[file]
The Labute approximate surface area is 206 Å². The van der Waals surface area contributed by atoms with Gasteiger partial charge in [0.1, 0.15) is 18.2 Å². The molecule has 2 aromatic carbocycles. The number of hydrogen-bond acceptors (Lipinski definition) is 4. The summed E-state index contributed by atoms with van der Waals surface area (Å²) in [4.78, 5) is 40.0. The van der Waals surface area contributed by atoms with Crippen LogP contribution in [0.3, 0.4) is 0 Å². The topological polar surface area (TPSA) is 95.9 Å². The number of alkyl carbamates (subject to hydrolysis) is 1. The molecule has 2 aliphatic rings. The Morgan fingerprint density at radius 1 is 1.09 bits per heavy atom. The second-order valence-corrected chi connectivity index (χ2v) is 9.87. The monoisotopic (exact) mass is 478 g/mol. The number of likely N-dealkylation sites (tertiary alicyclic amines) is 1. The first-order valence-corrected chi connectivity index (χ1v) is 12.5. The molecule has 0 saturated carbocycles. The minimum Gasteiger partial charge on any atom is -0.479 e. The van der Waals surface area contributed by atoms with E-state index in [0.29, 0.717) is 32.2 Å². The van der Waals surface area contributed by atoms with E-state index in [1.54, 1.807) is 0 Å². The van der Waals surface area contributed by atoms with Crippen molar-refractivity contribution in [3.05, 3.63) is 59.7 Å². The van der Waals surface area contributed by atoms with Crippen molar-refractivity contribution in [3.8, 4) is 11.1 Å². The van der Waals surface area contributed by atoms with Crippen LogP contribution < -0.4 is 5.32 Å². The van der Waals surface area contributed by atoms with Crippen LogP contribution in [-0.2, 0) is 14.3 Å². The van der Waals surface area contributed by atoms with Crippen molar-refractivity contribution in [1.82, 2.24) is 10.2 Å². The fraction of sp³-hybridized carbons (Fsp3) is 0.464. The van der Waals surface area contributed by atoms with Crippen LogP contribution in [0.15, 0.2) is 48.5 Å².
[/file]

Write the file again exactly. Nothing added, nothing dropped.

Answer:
The Labute approximate surface area is 206 Å². The van der Waals surface area contributed by atoms with Gasteiger partial charge in [0.1, 0.15) is 18.2 Å². The molecule has 2 aromatic carbocycles. The number of hydrogen-bond acceptors (Lipinski definition) is 4. The summed E-state index contributed by atoms with van der Waals surface area (Å²) in [4.78, 5) is 40.0. The van der Waals surface area contributed by atoms with Crippen LogP contribution in [0.3, 0.4) is 0 Å². The topological polar surface area (TPSA) is 95.9 Å². The number of alkyl carbamates (subject to hydrolysis) is 1. The molecule has 2 aliphatic rings. The Morgan fingerprint density at radius 1 is 1.09 bits per heavy atom. The second-order valence-corrected chi connectivity index (χ2v) is 9.87. The monoisotopic (exact) mass is 478 g/mol. The number of likely N-dealkylation sites (tertiary alicyclic amines) is 1. The first-order valence-corrected chi connectivity index (χ1v) is 12.5. The molecule has 0 saturated carbocycles. The minimum Gasteiger partial charge on any atom is -0.479 e. The van der Waals surface area contributed by atoms with E-state index in [0.29, 0.717) is 32.2 Å². The van der Waals surface area contributed by atoms with E-state index in [1.54, 1.807) is 0 Å². The van der Waals surface area contributed by atoms with Crippen molar-refractivity contribution in [3.05, 3.63) is 59.7 Å². The van der Waals surface area contributed by atoms with Crippen molar-refractivity contribution in [3.8, 4) is 11.1 Å². The van der Waals surface area contributed by atoms with Crippen LogP contribution < -0.4 is 5.32 Å². The van der Waals surface area contributed by atoms with Crippen LogP contribution in [-0.2, 0) is 14.3 Å². The van der Waals surface area contributed by atoms with Crippen molar-refractivity contribution in [1.82, 2.24) is 10.2 Å². The fraction of sp³-hybridized carbons (Fsp3) is 0.464. The van der Waals surface area contributed by atoms with Crippen LogP contribution in [0.15, 0.2) is 48.5 Å².